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After Go, developers are now building AI to beat us at soccer

University students in South Korea will build AI programs for a football tournament later this year.

AI beat us at chess, and now they're looking to defeat us in soccer too.
Screenshot by CNET

Look out, Messi. After Google's AlphaGo artificial intelligence bested our best Go player, South Korea is now setting its sights on making AI that can play soccer. 

Hosted by the Korea Advanced Institute of Science & Technology (KAIST), the AI World Cup will see university students across South Korea developing AI programs to compete in a series of online games, reported The Korea Times. The prelims will begin in November.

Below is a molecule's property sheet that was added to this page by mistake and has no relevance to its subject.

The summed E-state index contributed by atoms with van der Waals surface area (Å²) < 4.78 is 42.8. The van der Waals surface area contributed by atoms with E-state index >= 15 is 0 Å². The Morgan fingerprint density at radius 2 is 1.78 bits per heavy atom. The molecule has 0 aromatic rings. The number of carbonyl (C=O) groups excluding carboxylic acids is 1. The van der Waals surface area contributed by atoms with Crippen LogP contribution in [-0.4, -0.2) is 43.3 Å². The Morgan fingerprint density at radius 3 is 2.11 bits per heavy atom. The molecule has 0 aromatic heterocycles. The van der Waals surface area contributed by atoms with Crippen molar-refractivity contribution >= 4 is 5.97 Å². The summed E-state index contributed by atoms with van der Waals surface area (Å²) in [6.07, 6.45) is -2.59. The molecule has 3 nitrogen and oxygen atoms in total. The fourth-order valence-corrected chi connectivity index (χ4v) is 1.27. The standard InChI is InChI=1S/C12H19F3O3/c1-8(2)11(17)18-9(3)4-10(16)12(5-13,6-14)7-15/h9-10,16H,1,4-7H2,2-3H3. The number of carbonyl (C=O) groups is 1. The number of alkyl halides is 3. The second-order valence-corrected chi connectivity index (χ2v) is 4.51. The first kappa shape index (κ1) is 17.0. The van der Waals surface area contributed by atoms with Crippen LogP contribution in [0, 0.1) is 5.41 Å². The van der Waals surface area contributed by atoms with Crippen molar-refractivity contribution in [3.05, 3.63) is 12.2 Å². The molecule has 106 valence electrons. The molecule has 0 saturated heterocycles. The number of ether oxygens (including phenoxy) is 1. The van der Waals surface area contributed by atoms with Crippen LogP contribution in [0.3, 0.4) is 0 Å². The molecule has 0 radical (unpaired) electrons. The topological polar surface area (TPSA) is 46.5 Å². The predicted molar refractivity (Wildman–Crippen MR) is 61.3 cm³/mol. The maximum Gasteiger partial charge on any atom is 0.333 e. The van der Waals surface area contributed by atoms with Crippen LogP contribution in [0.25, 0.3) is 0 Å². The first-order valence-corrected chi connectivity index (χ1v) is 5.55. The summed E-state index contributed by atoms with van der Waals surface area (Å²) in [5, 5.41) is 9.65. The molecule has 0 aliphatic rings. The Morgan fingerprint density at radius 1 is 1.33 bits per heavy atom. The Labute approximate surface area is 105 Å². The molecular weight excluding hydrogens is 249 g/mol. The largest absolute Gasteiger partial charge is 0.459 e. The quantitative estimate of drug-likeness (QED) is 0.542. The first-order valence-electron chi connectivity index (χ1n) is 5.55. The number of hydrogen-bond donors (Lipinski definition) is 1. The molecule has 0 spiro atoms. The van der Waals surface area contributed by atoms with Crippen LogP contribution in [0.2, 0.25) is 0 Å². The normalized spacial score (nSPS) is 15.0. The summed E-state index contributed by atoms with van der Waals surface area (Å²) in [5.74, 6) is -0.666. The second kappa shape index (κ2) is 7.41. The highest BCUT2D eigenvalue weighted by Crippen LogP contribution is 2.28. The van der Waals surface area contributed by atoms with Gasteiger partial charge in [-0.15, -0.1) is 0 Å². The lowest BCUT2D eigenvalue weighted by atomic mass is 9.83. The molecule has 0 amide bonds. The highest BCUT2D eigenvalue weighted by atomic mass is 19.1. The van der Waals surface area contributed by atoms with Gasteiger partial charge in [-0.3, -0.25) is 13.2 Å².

"The football matches will be conducted in a five on five tournament," a KAIST spokesperson told the publication on Tuesday. "Each of the five AI-programmed players in such positions as striker, defender and goalkeeper will compete with their counterparts." 

That's not all though, as competing students will also build AI experts that can provide post-game analysis. 

It's not the first time researchers are putting their tech developments to the test using soccer. The first Robot World Cup soccer games (or RoboCup), an annual international robotics competition that aims to advance robotics and AI research, put competitive soccer-playing robots in the field a decade ago. But soccer isn't the only thing that tech can do -- in the same year, IBM's computer, Deep Blue, defeated Garry Kasparov in a game of chess. 

While the competition is only limited to university students in South Korea this time, it will be opened to international teams "in the first half of 2018," Kim Jong-hwan, president of the AI World Cup committee said in the statement.

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